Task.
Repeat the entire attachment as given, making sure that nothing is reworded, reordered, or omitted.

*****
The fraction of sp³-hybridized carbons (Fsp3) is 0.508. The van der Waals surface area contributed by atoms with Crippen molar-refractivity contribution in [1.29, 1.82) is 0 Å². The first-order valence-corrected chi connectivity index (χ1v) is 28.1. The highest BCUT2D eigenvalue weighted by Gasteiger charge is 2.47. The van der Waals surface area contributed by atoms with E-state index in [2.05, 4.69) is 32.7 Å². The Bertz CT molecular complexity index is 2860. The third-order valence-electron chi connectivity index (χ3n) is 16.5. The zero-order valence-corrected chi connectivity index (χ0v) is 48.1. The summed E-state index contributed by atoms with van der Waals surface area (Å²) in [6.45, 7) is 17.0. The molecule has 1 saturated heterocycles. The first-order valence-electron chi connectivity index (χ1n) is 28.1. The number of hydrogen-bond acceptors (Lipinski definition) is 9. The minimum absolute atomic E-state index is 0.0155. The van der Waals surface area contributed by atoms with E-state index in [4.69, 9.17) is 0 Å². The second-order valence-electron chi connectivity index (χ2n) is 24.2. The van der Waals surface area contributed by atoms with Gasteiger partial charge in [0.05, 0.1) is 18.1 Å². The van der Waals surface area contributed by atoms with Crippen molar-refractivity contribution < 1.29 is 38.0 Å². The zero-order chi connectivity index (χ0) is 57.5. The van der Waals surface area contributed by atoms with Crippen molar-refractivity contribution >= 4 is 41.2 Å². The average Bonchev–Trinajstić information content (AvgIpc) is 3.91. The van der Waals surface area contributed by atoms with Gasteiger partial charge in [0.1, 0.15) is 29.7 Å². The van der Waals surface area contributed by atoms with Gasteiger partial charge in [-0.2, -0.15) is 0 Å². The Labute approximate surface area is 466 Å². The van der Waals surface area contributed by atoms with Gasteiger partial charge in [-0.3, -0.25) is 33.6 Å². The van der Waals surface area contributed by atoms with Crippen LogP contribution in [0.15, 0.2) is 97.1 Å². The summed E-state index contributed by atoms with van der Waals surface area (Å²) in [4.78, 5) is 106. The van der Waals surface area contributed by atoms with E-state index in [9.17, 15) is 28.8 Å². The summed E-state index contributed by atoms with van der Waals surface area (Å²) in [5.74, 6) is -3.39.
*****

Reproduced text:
The fraction of sp³-hybridized carbons (Fsp3) is 0.508. The van der Waals surface area contributed by atoms with Crippen molar-refractivity contribution in [1.29, 1.82) is 0 Å². The first-order valence-corrected chi connectivity index (χ1v) is 28.1. The highest BCUT2D eigenvalue weighted by Gasteiger charge is 2.47. The van der Waals surface area contributed by atoms with E-state index in [2.05, 4.69) is 32.7 Å². The Bertz CT molecular complexity index is 2860. The third-order valence-electron chi connectivity index (χ3n) is 16.5. The zero-order valence-corrected chi connectivity index (χ0v) is 48.1. The summed E-state index contributed by atoms with van der Waals surface area (Å²) in [6.45, 7) is 17.0. The molecule has 1 saturated heterocycles. The first-order valence-electron chi connectivity index (χ1n) is 28.1. The number of hydrogen-bond acceptors (Lipinski definition) is 9. The minimum absolute atomic E-state index is 0.0155. The van der Waals surface area contributed by atoms with E-state index in [4.69, 9.17) is 0 Å². The second-order valence-electron chi connectivity index (χ2n) is 24.2. The van der Waals surface area contributed by atoms with Gasteiger partial charge in [0.05, 0.1) is 18.1 Å². The van der Waals surface area contributed by atoms with Crippen molar-refractivity contribution < 1.29 is 38.0 Å². The zero-order chi connectivity index (χ0) is 57.5. The van der Waals surface area contributed by atoms with Crippen molar-refractivity contribution >= 4 is 41.2 Å². The average Bonchev–Trinajstić information content (AvgIpc) is 3.91. The van der Waals surface area contributed by atoms with Gasteiger partial charge in [0.1, 0.15) is 29.7 Å². The van der Waals surface area contributed by atoms with Gasteiger partial charge in [-0.2, -0.15) is 0 Å². The Labute approximate surface area is 466 Å². The van der Waals surface area contributed by atoms with Gasteiger partial charge in [-0.3, -0.25) is 33.6 Å². The van der Waals surface area contributed by atoms with Crippen LogP contribution in [0.15, 0.2) is 97.1 Å². The summed E-state index contributed by atoms with van der Waals surface area (Å²) in [4.78, 5) is 106. The van der Waals surface area contributed by atoms with E-state index in [9.17, 15) is 28.8 Å². The summed E-state index contributed by atoms with van der Waals surface area (Å²) in [5.74, 6) is -3.39.